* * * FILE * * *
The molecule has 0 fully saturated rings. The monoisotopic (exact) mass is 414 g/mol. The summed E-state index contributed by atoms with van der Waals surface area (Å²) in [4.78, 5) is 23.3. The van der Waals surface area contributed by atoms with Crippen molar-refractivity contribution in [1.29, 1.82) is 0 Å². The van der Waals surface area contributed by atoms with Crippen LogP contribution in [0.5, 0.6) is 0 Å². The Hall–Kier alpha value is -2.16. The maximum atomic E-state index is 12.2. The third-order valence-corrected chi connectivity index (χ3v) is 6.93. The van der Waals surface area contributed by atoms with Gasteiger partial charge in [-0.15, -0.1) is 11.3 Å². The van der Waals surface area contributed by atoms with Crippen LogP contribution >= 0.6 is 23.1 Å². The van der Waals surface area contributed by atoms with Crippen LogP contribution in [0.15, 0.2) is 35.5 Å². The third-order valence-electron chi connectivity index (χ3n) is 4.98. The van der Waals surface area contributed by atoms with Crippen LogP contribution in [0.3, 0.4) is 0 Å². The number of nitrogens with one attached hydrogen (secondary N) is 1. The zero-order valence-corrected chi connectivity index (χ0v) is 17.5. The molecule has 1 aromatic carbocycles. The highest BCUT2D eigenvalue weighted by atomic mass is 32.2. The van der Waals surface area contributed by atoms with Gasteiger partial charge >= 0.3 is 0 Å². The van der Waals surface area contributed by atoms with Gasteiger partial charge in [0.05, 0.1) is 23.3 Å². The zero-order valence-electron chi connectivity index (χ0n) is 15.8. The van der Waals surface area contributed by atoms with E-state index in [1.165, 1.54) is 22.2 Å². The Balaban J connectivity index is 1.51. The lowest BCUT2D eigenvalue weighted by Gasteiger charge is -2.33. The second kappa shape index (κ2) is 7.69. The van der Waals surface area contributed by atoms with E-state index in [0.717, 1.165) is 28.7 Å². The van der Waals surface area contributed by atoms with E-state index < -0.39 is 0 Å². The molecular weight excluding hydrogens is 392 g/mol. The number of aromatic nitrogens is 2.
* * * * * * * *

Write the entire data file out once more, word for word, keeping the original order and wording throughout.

The molecule has 0 fully saturated rings. The monoisotopic (exact) mass is 414 g/mol. The summed E-state index contributed by atoms with van der Waals surface area (Å²) in [4.78, 5) is 23.3. The van der Waals surface area contributed by atoms with Crippen molar-refractivity contribution in [1.29, 1.82) is 0 Å². The van der Waals surface area contributed by atoms with Crippen LogP contribution in [0.5, 0.6) is 0 Å². The Hall–Kier alpha value is -2.16. The maximum atomic E-state index is 12.2. The third-order valence-corrected chi connectivity index (χ3v) is 6.93. The van der Waals surface area contributed by atoms with Gasteiger partial charge in [-0.15, -0.1) is 11.3 Å². The van der Waals surface area contributed by atoms with Crippen LogP contribution >= 0.6 is 23.1 Å². The van der Waals surface area contributed by atoms with Crippen LogP contribution in [0.15, 0.2) is 35.5 Å². The third-order valence-electron chi connectivity index (χ3n) is 4.98. The van der Waals surface area contributed by atoms with Crippen LogP contribution in [0.3, 0.4) is 0 Å². The number of nitrogens with one attached hydrogen (secondary N) is 1. The zero-order valence-corrected chi connectivity index (χ0v) is 17.5. The molecule has 1 aromatic carbocycles. The highest BCUT2D eigenvalue weighted by atomic mass is 32.2. The van der Waals surface area contributed by atoms with Gasteiger partial charge >= 0.3 is 0 Å². The van der Waals surface area contributed by atoms with Gasteiger partial charge in [0.05, 0.1) is 23.3 Å². The zero-order valence-electron chi connectivity index (χ0n) is 15.8. The van der Waals surface area contributed by atoms with E-state index in [1.165, 1.54) is 22.2 Å². The Balaban J connectivity index is 1.51. The lowest BCUT2D eigenvalue weighted by Gasteiger charge is -2.33. The second kappa shape index (κ2) is 7.69. The van der Waals surface area contributed by atoms with E-state index in [0.717, 1.165) is 28.7 Å². The van der Waals surface area contributed by atoms with E-state index < -0.39 is 0 Å². The molecular weight excluding hydrogens is 392 g/mol. The number of aromatic nitrogens is 2.